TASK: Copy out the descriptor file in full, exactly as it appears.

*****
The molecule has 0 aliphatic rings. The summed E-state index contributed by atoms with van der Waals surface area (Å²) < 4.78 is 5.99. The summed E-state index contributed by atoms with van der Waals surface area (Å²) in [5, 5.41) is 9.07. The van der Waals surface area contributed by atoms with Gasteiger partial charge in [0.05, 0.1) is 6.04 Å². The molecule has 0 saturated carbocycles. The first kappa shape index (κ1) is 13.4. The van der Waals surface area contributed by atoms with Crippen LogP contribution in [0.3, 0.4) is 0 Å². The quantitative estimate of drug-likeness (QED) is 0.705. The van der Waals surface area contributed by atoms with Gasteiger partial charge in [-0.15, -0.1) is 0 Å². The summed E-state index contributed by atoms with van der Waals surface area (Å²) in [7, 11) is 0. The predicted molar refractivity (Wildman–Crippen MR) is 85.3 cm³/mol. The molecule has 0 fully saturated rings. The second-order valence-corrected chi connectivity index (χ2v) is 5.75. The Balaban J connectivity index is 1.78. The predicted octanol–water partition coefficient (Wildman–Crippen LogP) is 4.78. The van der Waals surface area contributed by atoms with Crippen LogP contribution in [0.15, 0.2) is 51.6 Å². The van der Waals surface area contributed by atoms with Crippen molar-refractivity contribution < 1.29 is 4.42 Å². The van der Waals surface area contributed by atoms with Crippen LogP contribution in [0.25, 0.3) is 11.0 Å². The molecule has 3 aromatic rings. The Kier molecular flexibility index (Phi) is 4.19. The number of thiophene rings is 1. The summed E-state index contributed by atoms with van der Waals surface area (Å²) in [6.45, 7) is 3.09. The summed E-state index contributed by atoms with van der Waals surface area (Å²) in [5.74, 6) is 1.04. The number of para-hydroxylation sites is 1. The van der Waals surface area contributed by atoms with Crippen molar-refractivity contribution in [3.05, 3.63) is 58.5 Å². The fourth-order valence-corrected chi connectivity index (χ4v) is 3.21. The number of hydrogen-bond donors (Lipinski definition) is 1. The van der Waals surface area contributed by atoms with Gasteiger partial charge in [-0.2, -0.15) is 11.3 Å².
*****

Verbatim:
The molecule has 0 aliphatic rings. The summed E-state index contributed by atoms with van der Waals surface area (Å²) < 4.78 is 5.99. The summed E-state index contributed by atoms with van der Waals surface area (Å²) in [5, 5.41) is 9.07. The van der Waals surface area contributed by atoms with Gasteiger partial charge in [0.05, 0.1) is 6.04 Å². The molecule has 0 saturated carbocycles. The first kappa shape index (κ1) is 13.4. The van der Waals surface area contributed by atoms with Crippen LogP contribution in [0.3, 0.4) is 0 Å². The quantitative estimate of drug-likeness (QED) is 0.705. The van der Waals surface area contributed by atoms with Gasteiger partial charge in [-0.15, -0.1) is 0 Å². The summed E-state index contributed by atoms with van der Waals surface area (Å²) in [7, 11) is 0. The predicted molar refractivity (Wildman–Crippen MR) is 85.3 cm³/mol. The molecule has 0 fully saturated rings. The second-order valence-corrected chi connectivity index (χ2v) is 5.75. The Balaban J connectivity index is 1.78. The predicted octanol–water partition coefficient (Wildman–Crippen LogP) is 4.78. The van der Waals surface area contributed by atoms with Crippen LogP contribution in [0.15, 0.2) is 51.6 Å². The van der Waals surface area contributed by atoms with Crippen molar-refractivity contribution < 1.29 is 4.42 Å². The van der Waals surface area contributed by atoms with Crippen LogP contribution in [0.25, 0.3) is 11.0 Å². The molecule has 3 aromatic rings. The Kier molecular flexibility index (Phi) is 4.19. The number of thiophene rings is 1. The summed E-state index contributed by atoms with van der Waals surface area (Å²) in [6.45, 7) is 3.09. The summed E-state index contributed by atoms with van der Waals surface area (Å²) in [5.74, 6) is 1.04. The number of para-hydroxylation sites is 1. The van der Waals surface area contributed by atoms with Crippen molar-refractivity contribution in [3.05, 3.63) is 58.5 Å². The fourth-order valence-corrected chi connectivity index (χ4v) is 3.21. The number of hydrogen-bond donors (Lipinski definition) is 1. The van der Waals surface area contributed by atoms with Gasteiger partial charge in [-0.2, -0.15) is 11.3 Å².